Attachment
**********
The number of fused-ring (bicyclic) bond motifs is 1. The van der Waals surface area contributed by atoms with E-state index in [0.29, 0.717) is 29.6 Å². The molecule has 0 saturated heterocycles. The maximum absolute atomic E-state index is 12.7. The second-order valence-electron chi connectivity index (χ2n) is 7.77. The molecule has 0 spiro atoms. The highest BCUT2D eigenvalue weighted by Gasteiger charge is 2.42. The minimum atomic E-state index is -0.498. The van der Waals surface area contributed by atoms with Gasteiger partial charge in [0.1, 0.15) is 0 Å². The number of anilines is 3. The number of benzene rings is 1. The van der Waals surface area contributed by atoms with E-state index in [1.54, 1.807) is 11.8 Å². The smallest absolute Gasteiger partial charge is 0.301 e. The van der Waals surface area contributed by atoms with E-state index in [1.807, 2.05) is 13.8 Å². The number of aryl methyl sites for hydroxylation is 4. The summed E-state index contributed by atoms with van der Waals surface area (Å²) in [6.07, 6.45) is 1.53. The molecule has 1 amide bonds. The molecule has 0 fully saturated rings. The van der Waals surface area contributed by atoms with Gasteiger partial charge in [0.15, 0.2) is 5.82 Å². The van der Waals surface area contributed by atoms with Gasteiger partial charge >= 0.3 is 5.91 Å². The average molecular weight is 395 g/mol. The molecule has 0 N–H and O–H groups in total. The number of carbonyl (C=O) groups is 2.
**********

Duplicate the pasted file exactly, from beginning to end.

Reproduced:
The number of fused-ring (bicyclic) bond motifs is 1. The van der Waals surface area contributed by atoms with E-state index in [0.29, 0.717) is 29.6 Å². The molecule has 0 saturated heterocycles. The maximum absolute atomic E-state index is 12.7. The second-order valence-electron chi connectivity index (χ2n) is 7.77. The molecule has 0 spiro atoms. The highest BCUT2D eigenvalue weighted by Gasteiger charge is 2.42. The minimum atomic E-state index is -0.498. The van der Waals surface area contributed by atoms with Gasteiger partial charge in [0.1, 0.15) is 0 Å². The number of anilines is 3. The number of benzene rings is 1. The van der Waals surface area contributed by atoms with E-state index in [1.54, 1.807) is 11.8 Å². The smallest absolute Gasteiger partial charge is 0.301 e. The van der Waals surface area contributed by atoms with E-state index in [1.807, 2.05) is 13.8 Å². The number of aryl methyl sites for hydroxylation is 4. The summed E-state index contributed by atoms with van der Waals surface area (Å²) in [6.07, 6.45) is 1.53. The molecule has 1 amide bonds. The molecule has 0 fully saturated rings. The van der Waals surface area contributed by atoms with Gasteiger partial charge in [0.15, 0.2) is 5.82 Å². The van der Waals surface area contributed by atoms with Gasteiger partial charge >= 0.3 is 5.91 Å². The average molecular weight is 395 g/mol. The molecule has 0 N–H and O–H groups in total. The number of carbonyl (C=O) groups is 2.